He was one of America's great realist painters, but he was also stubborn, radical, and nonconformist. He believed that the au naturel human body was the root of all art, and lost a teaching job because of it.
Uncompromising and controversial, Philadelphia's native son Thomas Eakins (1844-1916) was also a groundbreaking artist. The Philadelphia Museum of Art's new retrospective, "Thomas Eakins: American Realist," both confirms and exults in that fact.
The exhibit, which opened earlier this month as the centerpiece of this museum's 125th-anniversary celebration, is the first retrospective of Eakins' work since the same curator, Darrel Sewell, completed one here 19 years ago.
Eakins brought training in Paris, mathematical precision, and frequently the then-new art of photography to his now-classic renderings of scullers, sailors, landscapes, and portrait subjects - and sometimes took heat for it.
He was booted from his post at the prestigious, but prudish, Pennsylvania Academy of Fine Arts after undraping a male nude model before a coed class, as well as for his scandalous nude photos.
"Eakins's making of art was, in a sense, a constant exploration of subjects," Mr. Sewell explained during a preview of the exhibition, which displays many of Eakins's recently discovered photographs - and some sketches and paintings - for the first time (or for the first time in decades, as is the case with the majestic "Cowboys in the Bad Lands").
Eakins is perhaps most famous for his paintings of Schuylkill River scullers John and Bernard Biglin, and for scenes of racing on the Delaware River. The exhibition includes his perspective drawings for "The Pair Oared Shell," made so he could calculate the rowers' reflections on the water. (Eakins later wrote, "There is so much beauty in the reflections that it is generally well worth while to try to get them right.")
He made painstaking academic studies for many of his pieces, often going from sketches and preliminary paintings to sculptures. One of his most elaborate projects was "William Rush Carving His Allegorical Figure of the Schuylkill River"; the exhibition contains every stage of its evolution, including the statue Rush created as Eakins painted him.
For his "A May Morning in the Park (The Fairman Rogers Four-in-Hand)," a portrayal of a sunny morning carriage ride, he made plaster reliefs of horse skeletons and bronze sculptures of each horse (basing hoof positions on Eadweard Muybridge's then-revolutionary photographic studies of movement) before commencing painting. The sculptures show that his versatility went beyond oil, watercolor, and film.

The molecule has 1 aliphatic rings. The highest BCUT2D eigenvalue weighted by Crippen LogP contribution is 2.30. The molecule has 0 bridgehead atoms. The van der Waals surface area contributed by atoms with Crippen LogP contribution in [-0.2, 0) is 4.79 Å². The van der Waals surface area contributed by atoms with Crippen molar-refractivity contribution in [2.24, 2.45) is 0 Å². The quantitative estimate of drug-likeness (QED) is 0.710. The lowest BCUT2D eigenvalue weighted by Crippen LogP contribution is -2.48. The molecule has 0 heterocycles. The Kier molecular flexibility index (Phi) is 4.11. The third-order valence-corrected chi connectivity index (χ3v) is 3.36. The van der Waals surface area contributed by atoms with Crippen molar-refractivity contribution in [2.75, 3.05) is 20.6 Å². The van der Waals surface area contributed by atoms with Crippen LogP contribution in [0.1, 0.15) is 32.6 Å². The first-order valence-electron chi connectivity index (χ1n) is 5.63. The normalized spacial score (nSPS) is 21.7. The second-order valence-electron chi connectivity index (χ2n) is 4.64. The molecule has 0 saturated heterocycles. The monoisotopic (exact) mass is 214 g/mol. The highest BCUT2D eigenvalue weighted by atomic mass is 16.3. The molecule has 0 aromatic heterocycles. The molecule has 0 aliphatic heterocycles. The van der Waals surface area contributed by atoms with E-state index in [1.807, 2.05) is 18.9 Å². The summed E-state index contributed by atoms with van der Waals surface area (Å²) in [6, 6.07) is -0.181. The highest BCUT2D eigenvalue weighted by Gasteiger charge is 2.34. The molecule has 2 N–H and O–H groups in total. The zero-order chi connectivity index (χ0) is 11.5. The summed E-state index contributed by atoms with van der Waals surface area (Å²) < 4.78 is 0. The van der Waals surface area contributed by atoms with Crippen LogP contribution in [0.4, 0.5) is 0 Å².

Eakins was also one of the first professional artists to explore "the pictorial potential of baseball," according to Sewell, but even then, Eakins defied standard notions of how to depict athletes. He presented them in practice, or, in the case of his boxers, not in action but during "moments in the psychology of the event."
His unorthodox approach extended to portraiture; he refused to prettify his subjects, instead conveying a realistic mood - flattering or not. Those beautiful, sometimes haunting portraits didn't win him more commissions, however.
"He wasn't very interested in traditional portraiture at all," Sewell says. "Not many people were brave enough to ask him to paint them."
Fittingly, the last painting in the exhibition is a self-portrait of sorts. "William Rush and his Model" revisits an earlier painting of his sculptor-mentor, using a nude model for his "Allegorical Figure." It's a stripped-down version of the original, featuring Eakins's first painted depiction of a full-length female figure with frontal nudity. He also turns the sculptor's face away and paints a burly body that's apparently his own.
In the hefty exhibit catalog, essayist Marc Simpson writes, "It is difficult to resist the call to see this as an autobiographical statement of his lifetime's work: the dedicated craftsman, using his skill and his tools to assist the figure of Art down to earth."
Thomas Eakins: American Realist' closes Jan. 6, then moves to the Musée d'Orsay in Paris (Feb. 5-May 12, 2002) and New York's Metropolitan Museum of Art (June 18-Sept. 15, 2002).